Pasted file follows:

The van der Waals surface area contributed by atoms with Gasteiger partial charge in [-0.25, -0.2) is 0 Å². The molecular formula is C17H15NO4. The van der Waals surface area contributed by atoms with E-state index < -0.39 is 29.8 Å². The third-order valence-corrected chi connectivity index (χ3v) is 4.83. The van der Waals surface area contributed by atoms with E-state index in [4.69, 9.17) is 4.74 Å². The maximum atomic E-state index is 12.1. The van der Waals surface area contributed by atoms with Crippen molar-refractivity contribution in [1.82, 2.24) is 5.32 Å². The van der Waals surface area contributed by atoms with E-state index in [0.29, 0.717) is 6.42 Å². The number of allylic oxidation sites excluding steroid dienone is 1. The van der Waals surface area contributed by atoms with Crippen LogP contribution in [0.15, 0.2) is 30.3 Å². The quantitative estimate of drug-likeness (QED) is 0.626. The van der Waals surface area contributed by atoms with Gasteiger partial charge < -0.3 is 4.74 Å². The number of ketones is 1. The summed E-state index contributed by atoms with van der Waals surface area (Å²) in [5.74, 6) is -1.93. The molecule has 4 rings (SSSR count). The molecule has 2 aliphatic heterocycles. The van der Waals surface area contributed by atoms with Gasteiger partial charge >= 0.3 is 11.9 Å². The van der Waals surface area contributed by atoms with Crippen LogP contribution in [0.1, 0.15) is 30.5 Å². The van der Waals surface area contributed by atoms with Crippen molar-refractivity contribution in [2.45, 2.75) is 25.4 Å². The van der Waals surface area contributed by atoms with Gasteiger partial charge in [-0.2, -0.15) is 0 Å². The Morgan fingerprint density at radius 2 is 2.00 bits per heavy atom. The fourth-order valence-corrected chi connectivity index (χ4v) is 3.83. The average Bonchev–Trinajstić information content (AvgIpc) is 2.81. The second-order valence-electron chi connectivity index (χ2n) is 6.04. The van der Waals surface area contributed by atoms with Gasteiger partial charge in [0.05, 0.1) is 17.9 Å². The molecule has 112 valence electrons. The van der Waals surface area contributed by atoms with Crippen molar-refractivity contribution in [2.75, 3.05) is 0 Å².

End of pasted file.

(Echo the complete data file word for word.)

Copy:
The van der Waals surface area contributed by atoms with Gasteiger partial charge in [-0.25, -0.2) is 0 Å². The molecular formula is C17H15NO4. The van der Waals surface area contributed by atoms with E-state index < -0.39 is 29.8 Å². The third-order valence-corrected chi connectivity index (χ3v) is 4.83. The van der Waals surface area contributed by atoms with E-state index in [4.69, 9.17) is 4.74 Å². The maximum atomic E-state index is 12.1. The van der Waals surface area contributed by atoms with Crippen molar-refractivity contribution in [1.82, 2.24) is 5.32 Å². The van der Waals surface area contributed by atoms with E-state index in [0.29, 0.717) is 6.42 Å². The number of allylic oxidation sites excluding steroid dienone is 1. The van der Waals surface area contributed by atoms with Crippen LogP contribution in [0.15, 0.2) is 30.3 Å². The quantitative estimate of drug-likeness (QED) is 0.626. The van der Waals surface area contributed by atoms with Gasteiger partial charge < -0.3 is 4.74 Å². The number of ketones is 1. The summed E-state index contributed by atoms with van der Waals surface area (Å²) in [5.74, 6) is -1.93. The molecule has 4 rings (SSSR count). The molecule has 2 aliphatic heterocycles. The van der Waals surface area contributed by atoms with Gasteiger partial charge >= 0.3 is 11.9 Å². The van der Waals surface area contributed by atoms with Crippen LogP contribution in [0.1, 0.15) is 30.5 Å². The van der Waals surface area contributed by atoms with Crippen molar-refractivity contribution in [2.45, 2.75) is 25.4 Å². The van der Waals surface area contributed by atoms with Gasteiger partial charge in [-0.2, -0.15) is 0 Å². The Morgan fingerprint density at radius 2 is 2.00 bits per heavy atom. The fourth-order valence-corrected chi connectivity index (χ4v) is 3.83. The average Bonchev–Trinajstić information content (AvgIpc) is 2.81. The second-order valence-electron chi connectivity index (χ2n) is 6.04. The van der Waals surface area contributed by atoms with Gasteiger partial charge in [0.05, 0.1) is 17.9 Å². The molecule has 112 valence electrons. The van der Waals surface area contributed by atoms with Crippen molar-refractivity contribution in [2.75, 3.05) is 0 Å².